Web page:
Eurozone Fiddling While Greece Burns

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Hmmm. Things are not looking good in Greece:

A meeting of eurozone finance ministers on Greece’s debt crisis broke up in acrimony on Monday evening, further dimming hopes of a speedy resolution to problems that could result in the new Greek government soon running out of money.

Just before the meeting ended, a Greek official dismissed the latest proposal by its European creditors as “unreasonable and unacceptable.” The proposal had called for Greece to abide by the current terms of its bailout program.

In other words: “Our offer is this: nothing.” Greece needs to toe the line and will be given no quarter. Paul Krugman considers the possibility that the eurozone ministers are just idiots, and finds it unlikely. They know exactly what they’re doing:

Alternatively, and I guess more likely, they’ve decided to push Greece over the edge. Rather than give any ground, they prefer to see Greece forced into default and probably out of the euro, with the presumed economic wreckage as an object lesson to anyone else thinking of asking for relief. That is, they’re setting out to impose the economic equivalent of the “Carthaginian peace” France sought to impose on Germany after World War I.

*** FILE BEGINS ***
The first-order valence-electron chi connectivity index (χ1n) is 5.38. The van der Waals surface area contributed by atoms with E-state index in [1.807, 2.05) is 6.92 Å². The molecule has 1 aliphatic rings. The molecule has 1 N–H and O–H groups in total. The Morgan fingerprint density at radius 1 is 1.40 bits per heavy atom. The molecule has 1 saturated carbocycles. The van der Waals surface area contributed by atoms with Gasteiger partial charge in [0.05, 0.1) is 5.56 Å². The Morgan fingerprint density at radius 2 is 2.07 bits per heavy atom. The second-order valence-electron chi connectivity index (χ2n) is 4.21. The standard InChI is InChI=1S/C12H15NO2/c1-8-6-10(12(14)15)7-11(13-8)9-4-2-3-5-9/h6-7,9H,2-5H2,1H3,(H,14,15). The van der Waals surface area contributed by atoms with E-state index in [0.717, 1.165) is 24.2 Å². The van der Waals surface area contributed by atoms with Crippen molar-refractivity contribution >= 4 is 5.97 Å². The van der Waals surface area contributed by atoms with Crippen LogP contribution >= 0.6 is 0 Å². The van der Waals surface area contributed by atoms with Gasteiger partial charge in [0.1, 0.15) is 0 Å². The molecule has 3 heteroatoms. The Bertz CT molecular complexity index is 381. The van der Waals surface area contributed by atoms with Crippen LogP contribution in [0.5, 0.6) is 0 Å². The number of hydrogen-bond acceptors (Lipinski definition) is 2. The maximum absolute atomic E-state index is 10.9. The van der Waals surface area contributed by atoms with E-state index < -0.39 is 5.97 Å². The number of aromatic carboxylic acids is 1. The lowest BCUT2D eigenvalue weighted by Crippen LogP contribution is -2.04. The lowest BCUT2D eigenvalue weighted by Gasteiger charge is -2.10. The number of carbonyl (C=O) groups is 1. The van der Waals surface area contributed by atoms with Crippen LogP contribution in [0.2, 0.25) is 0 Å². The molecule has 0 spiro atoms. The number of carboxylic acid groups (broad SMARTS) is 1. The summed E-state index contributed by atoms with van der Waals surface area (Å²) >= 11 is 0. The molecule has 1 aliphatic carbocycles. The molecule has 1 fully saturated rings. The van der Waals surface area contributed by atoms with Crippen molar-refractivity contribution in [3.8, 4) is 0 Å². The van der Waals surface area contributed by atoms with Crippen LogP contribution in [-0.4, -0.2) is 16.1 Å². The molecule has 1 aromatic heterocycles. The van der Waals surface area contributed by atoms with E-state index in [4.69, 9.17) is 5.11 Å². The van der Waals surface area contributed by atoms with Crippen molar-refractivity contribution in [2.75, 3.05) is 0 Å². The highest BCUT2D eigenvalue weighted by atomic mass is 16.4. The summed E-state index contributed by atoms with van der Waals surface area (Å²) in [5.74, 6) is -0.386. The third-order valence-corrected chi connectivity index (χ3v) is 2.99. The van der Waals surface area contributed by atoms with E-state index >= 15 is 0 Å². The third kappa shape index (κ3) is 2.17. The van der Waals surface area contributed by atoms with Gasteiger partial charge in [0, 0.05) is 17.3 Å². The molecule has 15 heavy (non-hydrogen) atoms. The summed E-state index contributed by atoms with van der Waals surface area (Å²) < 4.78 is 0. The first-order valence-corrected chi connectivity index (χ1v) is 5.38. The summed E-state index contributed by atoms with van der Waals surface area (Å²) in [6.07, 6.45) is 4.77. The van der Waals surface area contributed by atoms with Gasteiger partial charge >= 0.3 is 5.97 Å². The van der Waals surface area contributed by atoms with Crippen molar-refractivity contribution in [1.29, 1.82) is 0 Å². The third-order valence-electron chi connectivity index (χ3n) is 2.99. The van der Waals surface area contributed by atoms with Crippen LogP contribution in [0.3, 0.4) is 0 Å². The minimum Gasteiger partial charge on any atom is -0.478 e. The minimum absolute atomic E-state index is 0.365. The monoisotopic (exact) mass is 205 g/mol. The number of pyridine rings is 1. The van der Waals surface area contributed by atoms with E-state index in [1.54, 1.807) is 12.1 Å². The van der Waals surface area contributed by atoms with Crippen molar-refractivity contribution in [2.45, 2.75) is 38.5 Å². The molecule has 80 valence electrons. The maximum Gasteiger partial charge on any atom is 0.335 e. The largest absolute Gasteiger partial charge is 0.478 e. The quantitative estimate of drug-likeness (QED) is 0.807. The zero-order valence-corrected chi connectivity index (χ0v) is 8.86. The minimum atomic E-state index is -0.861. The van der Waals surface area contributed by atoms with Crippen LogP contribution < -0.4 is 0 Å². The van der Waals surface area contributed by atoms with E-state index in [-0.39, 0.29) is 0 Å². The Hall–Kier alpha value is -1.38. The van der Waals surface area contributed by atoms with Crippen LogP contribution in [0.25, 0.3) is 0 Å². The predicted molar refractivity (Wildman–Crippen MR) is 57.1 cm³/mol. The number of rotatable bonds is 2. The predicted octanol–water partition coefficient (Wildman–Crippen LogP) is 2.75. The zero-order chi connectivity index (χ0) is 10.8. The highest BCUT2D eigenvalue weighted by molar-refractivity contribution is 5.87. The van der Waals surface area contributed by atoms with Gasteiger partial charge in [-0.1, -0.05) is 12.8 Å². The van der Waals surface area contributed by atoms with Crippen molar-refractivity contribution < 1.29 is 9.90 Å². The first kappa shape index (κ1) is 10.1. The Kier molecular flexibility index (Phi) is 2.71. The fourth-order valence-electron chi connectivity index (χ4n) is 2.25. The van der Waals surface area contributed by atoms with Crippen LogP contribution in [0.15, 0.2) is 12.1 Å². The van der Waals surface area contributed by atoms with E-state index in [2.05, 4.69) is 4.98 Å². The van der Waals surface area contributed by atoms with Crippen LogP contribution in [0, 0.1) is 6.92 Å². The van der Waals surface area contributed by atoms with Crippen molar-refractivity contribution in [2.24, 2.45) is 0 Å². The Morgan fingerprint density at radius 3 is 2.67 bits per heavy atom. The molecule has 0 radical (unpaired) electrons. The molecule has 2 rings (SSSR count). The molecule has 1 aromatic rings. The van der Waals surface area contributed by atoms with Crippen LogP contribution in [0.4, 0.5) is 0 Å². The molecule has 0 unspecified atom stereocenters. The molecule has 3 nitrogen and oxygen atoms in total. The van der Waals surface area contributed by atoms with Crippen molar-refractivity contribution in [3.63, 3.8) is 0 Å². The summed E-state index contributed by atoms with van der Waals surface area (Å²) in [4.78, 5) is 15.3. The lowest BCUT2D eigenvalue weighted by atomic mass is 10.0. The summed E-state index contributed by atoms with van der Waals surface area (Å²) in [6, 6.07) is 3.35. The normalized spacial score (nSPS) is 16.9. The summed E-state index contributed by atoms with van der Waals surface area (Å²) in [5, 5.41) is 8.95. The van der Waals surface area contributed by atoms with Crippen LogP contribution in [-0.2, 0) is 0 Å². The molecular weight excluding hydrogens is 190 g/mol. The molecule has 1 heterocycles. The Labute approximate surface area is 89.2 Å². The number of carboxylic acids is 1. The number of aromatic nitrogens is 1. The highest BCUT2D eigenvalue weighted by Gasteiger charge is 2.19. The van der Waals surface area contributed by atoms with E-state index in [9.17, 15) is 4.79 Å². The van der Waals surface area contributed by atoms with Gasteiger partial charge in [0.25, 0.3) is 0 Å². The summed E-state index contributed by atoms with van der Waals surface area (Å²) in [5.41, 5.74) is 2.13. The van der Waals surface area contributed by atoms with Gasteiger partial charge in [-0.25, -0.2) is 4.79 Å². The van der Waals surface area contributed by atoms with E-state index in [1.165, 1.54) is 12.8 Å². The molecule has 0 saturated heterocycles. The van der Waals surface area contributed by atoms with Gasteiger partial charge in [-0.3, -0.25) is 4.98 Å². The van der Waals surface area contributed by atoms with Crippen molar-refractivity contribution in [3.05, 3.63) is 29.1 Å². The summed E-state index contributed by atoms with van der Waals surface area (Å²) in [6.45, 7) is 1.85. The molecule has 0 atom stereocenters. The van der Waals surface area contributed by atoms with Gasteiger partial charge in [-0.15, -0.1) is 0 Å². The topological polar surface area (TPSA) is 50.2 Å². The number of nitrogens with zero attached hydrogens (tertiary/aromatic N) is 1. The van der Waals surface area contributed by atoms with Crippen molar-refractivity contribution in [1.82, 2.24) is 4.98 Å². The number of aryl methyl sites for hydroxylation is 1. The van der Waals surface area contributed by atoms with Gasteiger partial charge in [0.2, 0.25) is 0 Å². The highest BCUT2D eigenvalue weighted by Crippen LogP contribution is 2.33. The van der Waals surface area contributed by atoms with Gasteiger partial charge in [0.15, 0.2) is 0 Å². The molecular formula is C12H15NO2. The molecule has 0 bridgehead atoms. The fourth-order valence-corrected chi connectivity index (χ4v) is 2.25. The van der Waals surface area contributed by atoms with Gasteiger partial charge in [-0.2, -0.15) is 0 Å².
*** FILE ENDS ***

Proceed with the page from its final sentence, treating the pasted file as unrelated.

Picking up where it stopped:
Either way, the lack of wisdom is astonishing and appalling.

This is a helluva game of chicken everyone is playing. But Krugman might be right. There’s so much genuine acrimony on both sides—Germans think the Greeks are chronic liars and spendthrifts1, Greeks think the Germans are self-righteous bullies—and there’s so much political incentive not to give ground, that in the end, maybe no one will give ground. And then Greece will default and will get kicked out of the euro.

If this happens, it would certainly be catastrophic in the short term, but it’s possible that it would be better for Greece in the long term. Still, keep in mind that we might not find out. In the past, the standard pattern for eurozone crises was pretty simple: lots of threats back and forth, and no resolution until literally the last hour of the last day. We still have a couple of weeks to go, and it might work out the same way this time. Stay tuned.

1An opinion that may have calcified even further over the past couple of months as Greece’s finances deteriorated fairly badly. Short version here, details here.

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You just sent an incredible message: that quality journalism doesn't have to answer to advertisers, billionaires, or hedge funds; that newsrooms can eke out an existence thanks primarily to the generosity of its readers. That's so powerful. Especially during what's been called a "media extinction event" when those looking to make a profit from the news pull back, the Mother Jones community steps in.

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